by Hailey Wu
Around election season, I spend most of my time doing voter education, hosting ballot parties, and organizing candidate forums. Most of our clients at Asian Counseling and Referral Service are elderly immigrants and refugees, so the rooms are always full of people speaking Cantonese, Mandarin, Lao, and more. Everyone is excited to hear the explanation of the initiatives, talk about the candidates, and get their ballots cast.
However, our participants have always struggled to understand the “advisory votes,” those questions that ask if we want to maintain or repeal various tax laws. I would always tell our clients to skip them. Although it was unclear to most voters, advisory votes actually never had any power to change our laws. We needed to save our workshop time to discuss the votes that actually made a change in our community.
Continue reading OPINION | The End of Advisory Votes Is a Victory for Immigrant and New Voters
by Amanda Ong
For the past seven years, the Somali Family Safety Task Force, which is based out of New Holly, where a significant portion of the Somali community lives, has been providing Somali and other East African families with resources around career, education, and personal development. What many people don’t know is that the Task Force is just as invested in preserving connections to Somali language and culture. Since 2017, they have published eight books aimed at Somali American families to practice reading and writing in Somali. The latest five Somali/English bilingual children’s storybooks, which had their book launch in January, were created by the Task Force with the support of Best Starts for Kids.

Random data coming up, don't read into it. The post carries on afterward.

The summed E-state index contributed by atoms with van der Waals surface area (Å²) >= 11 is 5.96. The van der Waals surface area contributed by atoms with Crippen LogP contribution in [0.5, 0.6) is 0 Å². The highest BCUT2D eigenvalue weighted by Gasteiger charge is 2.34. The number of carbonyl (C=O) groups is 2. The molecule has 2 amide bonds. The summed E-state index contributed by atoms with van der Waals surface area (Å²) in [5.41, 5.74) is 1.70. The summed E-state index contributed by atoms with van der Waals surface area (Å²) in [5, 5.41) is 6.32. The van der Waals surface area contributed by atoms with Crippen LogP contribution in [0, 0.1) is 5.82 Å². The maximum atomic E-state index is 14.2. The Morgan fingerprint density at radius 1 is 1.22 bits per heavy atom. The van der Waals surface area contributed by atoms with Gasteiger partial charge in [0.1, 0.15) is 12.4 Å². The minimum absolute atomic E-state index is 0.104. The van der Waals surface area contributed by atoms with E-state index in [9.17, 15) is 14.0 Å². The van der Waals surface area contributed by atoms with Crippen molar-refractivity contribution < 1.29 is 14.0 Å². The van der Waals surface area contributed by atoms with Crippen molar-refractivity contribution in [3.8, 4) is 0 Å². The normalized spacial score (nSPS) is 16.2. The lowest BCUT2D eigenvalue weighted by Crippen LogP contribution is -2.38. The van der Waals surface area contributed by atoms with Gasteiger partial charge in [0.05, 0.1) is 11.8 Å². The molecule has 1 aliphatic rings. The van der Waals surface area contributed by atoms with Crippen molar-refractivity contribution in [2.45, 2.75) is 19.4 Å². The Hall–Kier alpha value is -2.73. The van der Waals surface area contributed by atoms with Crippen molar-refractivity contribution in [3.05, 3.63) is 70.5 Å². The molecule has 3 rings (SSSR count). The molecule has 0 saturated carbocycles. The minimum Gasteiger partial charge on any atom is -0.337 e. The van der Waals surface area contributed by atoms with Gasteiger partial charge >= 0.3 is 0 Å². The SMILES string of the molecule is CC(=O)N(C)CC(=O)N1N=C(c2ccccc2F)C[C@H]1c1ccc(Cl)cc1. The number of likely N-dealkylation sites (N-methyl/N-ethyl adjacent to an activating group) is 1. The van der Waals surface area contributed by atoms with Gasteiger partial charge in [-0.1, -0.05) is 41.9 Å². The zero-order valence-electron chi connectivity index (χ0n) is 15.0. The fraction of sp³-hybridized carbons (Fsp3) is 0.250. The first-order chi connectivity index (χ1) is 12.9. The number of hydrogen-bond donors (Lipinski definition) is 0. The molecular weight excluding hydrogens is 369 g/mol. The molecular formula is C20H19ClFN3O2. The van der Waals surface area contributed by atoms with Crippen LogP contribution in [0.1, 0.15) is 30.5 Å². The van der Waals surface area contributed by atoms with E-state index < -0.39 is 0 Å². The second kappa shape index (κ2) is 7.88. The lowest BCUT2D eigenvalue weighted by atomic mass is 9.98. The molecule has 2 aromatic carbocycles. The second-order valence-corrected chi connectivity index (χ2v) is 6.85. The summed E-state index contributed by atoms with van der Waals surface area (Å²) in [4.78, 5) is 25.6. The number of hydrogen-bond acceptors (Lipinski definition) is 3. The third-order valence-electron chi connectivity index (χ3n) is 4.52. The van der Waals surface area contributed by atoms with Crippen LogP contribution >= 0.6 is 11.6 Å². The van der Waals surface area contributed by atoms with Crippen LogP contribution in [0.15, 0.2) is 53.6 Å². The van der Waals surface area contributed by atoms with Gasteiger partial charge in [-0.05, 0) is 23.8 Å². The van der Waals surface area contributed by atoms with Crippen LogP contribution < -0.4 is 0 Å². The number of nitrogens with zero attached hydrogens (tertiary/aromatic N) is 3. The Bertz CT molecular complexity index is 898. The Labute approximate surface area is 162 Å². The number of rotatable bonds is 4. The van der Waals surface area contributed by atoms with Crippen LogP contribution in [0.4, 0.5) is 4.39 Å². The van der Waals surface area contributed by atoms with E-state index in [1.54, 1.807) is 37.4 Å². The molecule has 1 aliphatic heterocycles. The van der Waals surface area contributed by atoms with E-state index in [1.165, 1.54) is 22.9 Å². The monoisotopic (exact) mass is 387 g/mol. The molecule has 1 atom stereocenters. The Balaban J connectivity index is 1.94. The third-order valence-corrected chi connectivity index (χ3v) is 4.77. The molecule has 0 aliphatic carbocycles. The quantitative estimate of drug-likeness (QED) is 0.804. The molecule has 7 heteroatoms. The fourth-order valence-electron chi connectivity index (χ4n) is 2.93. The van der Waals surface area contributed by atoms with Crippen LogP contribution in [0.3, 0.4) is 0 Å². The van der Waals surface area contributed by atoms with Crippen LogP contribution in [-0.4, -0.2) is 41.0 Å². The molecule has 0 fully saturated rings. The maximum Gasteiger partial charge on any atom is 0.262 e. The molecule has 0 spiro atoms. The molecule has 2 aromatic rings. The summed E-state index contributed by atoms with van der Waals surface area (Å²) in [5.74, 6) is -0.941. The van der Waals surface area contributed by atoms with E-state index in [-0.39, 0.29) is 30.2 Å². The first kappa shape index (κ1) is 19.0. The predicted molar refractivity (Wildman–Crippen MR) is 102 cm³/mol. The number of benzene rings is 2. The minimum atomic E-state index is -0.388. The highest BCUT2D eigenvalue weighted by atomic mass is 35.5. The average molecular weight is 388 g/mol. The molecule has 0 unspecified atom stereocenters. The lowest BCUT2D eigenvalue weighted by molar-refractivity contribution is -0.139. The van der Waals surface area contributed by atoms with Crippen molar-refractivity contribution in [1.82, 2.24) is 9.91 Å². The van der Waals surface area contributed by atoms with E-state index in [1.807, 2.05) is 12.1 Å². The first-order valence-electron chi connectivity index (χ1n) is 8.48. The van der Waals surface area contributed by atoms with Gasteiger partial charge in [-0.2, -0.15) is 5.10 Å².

by Kamna Shastri
Throughout my life I’ve looked for stories that mirror my experience as the child of immigrants and as a South Asian American. The narratives I found featured the young adult who wants to distance themselves from their heritage to blend in with their white, American peers. I never connected with those stories as a child.
My childhood, embedded in nostalgia as it might be, is rooted in the cadence of the Tamil language, the music of A.R. Rahman, Friday night Bollywood movies rented from the only Indian store in town. I think fondly of community gatherings in living rooms filled with families dressed in the sarees and salwars that rarely saw the light of day except on such special occasions.
I’ve been told the language I use to talk about my Indian American experience is sticky-sweet with nostalgia. But those words and descriptions are real to me. My memories of being an American child are synonymous with being Indian.
Continue reading OPINION: Grounded in the Waves